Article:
Chevron’s Gorgon liquefied natural gas plant shut a production train for about a month, at least the eighth outage since operations started 14 months ago at the most-expensive project in the company’s history.
Train 1 at the $54 billion project on Barrow Island off northwest Australia shut last week to replace a failed flow-measurement device, Cameron Van Ast, a Perth-based spokesman, said by email. Other routine maintenance will be performed during the shutdown and the plant’s other two production trains are operating normally, he said.
LNG import prices in Japan, the world’s biggest buyer, averaged about $9 per million British thermal units in 2009 when the project was sanctioned, then shot up as high as $18 during construction before sliding back below $6 after it started production amid a global glut, according to data from LNG Japan Corp.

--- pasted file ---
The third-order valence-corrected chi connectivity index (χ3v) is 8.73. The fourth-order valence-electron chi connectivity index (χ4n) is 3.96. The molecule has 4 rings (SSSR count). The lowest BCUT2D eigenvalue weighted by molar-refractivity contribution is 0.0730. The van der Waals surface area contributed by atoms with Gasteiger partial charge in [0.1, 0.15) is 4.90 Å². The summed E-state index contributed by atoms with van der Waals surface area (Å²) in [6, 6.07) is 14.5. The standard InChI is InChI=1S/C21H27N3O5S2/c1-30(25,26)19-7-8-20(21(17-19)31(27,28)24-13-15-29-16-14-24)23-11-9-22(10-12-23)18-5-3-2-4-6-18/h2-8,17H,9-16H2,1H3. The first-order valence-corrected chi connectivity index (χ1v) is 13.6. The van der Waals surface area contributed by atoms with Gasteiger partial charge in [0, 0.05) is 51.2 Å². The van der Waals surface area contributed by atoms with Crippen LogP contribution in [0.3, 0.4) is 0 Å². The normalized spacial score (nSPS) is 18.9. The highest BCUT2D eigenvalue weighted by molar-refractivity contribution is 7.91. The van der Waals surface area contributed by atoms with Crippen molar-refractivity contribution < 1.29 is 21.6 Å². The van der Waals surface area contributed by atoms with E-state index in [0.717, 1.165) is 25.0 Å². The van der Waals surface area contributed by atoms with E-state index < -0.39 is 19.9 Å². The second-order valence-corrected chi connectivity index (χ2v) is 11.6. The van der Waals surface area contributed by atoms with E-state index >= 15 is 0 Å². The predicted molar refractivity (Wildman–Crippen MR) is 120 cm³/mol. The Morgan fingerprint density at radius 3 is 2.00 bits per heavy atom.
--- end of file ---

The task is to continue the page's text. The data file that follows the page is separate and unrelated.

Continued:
“The issue with Train 1 is because they have had these frequent interruptions it creates some uncertainty for Asia Pacific LNG markets,” said Wood Mackenzie Ltd.’s Australia analyst Saul Kavonic. “Particularly if it can be shut off at short notice — that can result in less cargoes on the market, which combined with other factors could have an impact on spot pricing in the short term.”
The outage is the latest setback for the largest resource development in Australia’s history, which faced delays, cost overruns and labor unrest during construction. Gorgon LNG, which started in March 2016, suffered its first shutdown just two weeks after shipping its maiden cargo. The terminal is also partly owned by Exxon Mobil and Shell.